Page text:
Michael Endler joined InformationWeek as an associate editor in 2012. He graduated from Stanford in 2005 and previously worked in talent representation, as a freelance copywriter and photojournalist, and as a teacher.

Cloud Connect Summit, March 31 - April 1 2014, offers a two-day program co-located at Interop Las Vegas developed around "10 critical cloud decisions." Cloud Connect Summit zeroes in on the most pressing cloud technology, policy and organizational decisions and debates for the cloud-enabled enterprise. Cloud Connect Summit is geared toward a cross-section of disciplines with a stake in the cloud-enabled enterprise. Register for Cloud Connect Summit today.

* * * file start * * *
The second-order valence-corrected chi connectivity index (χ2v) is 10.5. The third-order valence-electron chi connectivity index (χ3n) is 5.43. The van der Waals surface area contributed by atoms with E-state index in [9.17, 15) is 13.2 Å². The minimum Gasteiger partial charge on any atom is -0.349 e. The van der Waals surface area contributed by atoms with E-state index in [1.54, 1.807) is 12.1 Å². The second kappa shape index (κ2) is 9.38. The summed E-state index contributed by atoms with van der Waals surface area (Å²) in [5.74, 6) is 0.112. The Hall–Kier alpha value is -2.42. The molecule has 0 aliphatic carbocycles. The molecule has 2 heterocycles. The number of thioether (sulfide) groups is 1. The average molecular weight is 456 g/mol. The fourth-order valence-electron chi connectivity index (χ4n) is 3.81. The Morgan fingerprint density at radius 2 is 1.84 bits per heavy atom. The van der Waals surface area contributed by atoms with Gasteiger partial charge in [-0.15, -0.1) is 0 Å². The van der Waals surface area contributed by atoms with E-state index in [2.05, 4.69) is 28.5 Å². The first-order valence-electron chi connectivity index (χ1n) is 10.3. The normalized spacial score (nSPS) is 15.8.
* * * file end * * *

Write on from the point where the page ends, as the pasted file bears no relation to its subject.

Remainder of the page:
We welcome your comments on this topic on our social media channels, or [contact us directly] with questions about the site.
Comment  | 
Print  | 
More Insights
Newest First  |  Oldest First  |  Threaded View
Susan Fourtané
Susan Fourtané,
User Rank: Author
12/18/2013 | 4:22:09 AM
Re: Elon Musk

Too bad it seems the video is not available in Europe. :( 

Elon Musk is a good example to take as model. I wouldn't be surprised he served as inspiration for Iron Man. Believing in something to the point of risking everything, as he did, deserves merit. 

User Rank: Author
12/17/2013 | 6:05:08 PM
Re: Elon Musk
The comparison is apt.  But so is one in the recent issue of FORTUNE, comparing Musk and Steve Jobs.  Former WIRED editor Chris Anderson notes that Musk and Jobs, though different in personality, both shared a powerful sense of seeing the big picture connections of a technology at work in a larger context; having the sense for how to make it happen; and having the optimism/belief/conviction to get it accomplished.  A good read for anyone interested in Musk (or Jobs).